Reps. Roybal-Allard & Ros-Lehtinen Introduce DREAM Act of 2017
Today, Congresswomen Lucille Roybal-Allard (CA-40) and Ileana Ros-Lehtinen (FL-27) introduced the DREAM Act of 2017, a bipartisan bill allowing certain U.S.-raised immigrant youth to earn lawful permanent residence and American citizenship. These young people, known as DREAMers, have lived in America since they were children and have built their lives here. America is the only home they know and love, and they are American in every way except for their immigration status. However, under current law, they live in fear of deportation and cannot fully realize their potential or utilize their talents in service to the United States.
This 2017 version of the DREAM Act, which can be read here, is the latest of several bills that have been introduced in order to address the issue of undocumented childhood arrivals. The DREAM Act of 2017 has also been introduced in the Senate by Senators Dick Durbin (D-IL) and Lindsey Graham (R-SC).
“This bipartisan, bicameral DREAM Act is the most progressive yet, and moves the ball forward for protecting DREAMers – individuals who have built their lives here and call no other country their home,” said Congresswoman Roybal-Allard, a co-author of the original DREAM Act in 2001, as well as the co-chair of the Women’s Working Group on Immigration Reform and the ranking Democrat on the House Homeland Security Appropriations Subcommittee. “Congress cannot allow DREAMers to be targeted. Congress must offer them hope. Congress must pass our DREAM Act. I strongly urge all my House colleagues to co-sponsor this bill, and seize this precious opportunity to protect America’s DREAMers.”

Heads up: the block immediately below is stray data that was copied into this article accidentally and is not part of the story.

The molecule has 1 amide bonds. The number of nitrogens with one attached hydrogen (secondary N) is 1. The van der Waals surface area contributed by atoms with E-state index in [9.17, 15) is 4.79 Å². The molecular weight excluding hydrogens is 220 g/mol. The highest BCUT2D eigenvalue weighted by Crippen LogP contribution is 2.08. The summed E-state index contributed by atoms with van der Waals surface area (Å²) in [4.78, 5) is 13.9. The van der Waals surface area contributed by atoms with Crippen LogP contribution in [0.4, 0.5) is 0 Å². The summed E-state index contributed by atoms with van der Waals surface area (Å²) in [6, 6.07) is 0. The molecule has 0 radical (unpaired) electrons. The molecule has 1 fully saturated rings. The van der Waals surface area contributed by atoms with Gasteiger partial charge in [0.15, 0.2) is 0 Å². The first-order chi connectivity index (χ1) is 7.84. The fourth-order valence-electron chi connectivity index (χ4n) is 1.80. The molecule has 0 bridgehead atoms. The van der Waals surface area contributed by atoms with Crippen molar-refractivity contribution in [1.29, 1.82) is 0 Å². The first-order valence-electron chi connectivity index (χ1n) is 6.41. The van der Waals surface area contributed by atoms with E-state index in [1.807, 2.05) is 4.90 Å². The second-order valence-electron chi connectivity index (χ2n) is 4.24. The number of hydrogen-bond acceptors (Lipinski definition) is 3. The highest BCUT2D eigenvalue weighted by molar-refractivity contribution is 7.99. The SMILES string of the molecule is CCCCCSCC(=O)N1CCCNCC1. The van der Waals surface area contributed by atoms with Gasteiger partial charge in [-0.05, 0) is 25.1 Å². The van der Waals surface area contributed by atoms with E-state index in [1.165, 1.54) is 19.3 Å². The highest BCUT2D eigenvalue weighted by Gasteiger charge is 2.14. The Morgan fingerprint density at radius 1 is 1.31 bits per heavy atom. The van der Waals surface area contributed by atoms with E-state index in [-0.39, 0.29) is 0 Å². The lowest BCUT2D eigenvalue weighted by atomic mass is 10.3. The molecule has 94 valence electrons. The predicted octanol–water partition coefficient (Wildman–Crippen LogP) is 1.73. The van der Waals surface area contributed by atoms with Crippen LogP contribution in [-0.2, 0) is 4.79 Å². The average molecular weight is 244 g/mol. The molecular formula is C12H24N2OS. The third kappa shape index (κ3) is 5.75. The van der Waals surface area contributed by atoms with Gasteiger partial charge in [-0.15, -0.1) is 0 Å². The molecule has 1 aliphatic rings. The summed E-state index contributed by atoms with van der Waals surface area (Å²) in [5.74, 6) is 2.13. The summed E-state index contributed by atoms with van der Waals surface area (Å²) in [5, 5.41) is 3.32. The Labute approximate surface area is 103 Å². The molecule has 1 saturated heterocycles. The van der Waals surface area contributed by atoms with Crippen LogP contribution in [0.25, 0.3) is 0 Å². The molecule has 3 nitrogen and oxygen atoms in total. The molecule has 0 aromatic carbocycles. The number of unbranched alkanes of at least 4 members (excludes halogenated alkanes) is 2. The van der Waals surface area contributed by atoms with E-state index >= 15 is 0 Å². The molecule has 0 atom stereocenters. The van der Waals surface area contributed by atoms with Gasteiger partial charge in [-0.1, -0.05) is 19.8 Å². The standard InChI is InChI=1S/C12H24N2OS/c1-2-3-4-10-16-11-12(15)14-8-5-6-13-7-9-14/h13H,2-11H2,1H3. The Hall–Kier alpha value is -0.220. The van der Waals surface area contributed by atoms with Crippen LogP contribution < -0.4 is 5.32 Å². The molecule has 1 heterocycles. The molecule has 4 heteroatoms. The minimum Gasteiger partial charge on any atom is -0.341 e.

“For far too long, Dreamers have lived with the fear of deportation and an uncertainty about their future which negatively impacts their ability to succeed,” said Congresswoman Ros-Lehtinen. “My colleague, Lucille, and I are introducing the House version of the DREAM Act, which is a bipartisan and bicameral bill, in order to keep the best and brightest in our country and improve our shared home. Along with co-sponsoring the BRIDGE Act and RAC Act, I'm committed to a commonsense immigration policy that does not punish those who are working to better themselves and our nation.”
Since 2012, the Deferred Action for Childhood Arrivals (DACA) program has enabled DREAMers to come out of the shadows to work, go to school, and give back to their communities and this country without fear of deportation. However, Texas and eight other states have issued an ultimatum to President Trump to rescind DACA by September 5, 2017, or be sued. The DREAM Act of 2017 will force the U.S. government to uphold its end of the DACA agreement.
The DREAM Act will allow young people to earn lawful permanent residence, and eventually American citizenship, if they:
• Are longtime residents who came to the U.S. as children;
• Graduate from high school or obtain a GED;
• Pursue higher education, work lawfully for at least three years, or serve in the military;
• Pass security and law enforcement background checks and pay a reasonable application fee;
• Demonstrate proficiency in the English language and a knowledge of United States history; and
• Have not committed a felony or other serious crimes and do not pose a threat to our country.
America has already invested in these young people by educating them in our schools, and they are now a vital part of our workforce. They contribute to our economic growth and our society as teachers, engineers, nurses, and small business owners. The DREAM Act would strengthen America by keeping these talented and ambitious young people in our country, rather than losing their talents to foreign competitors.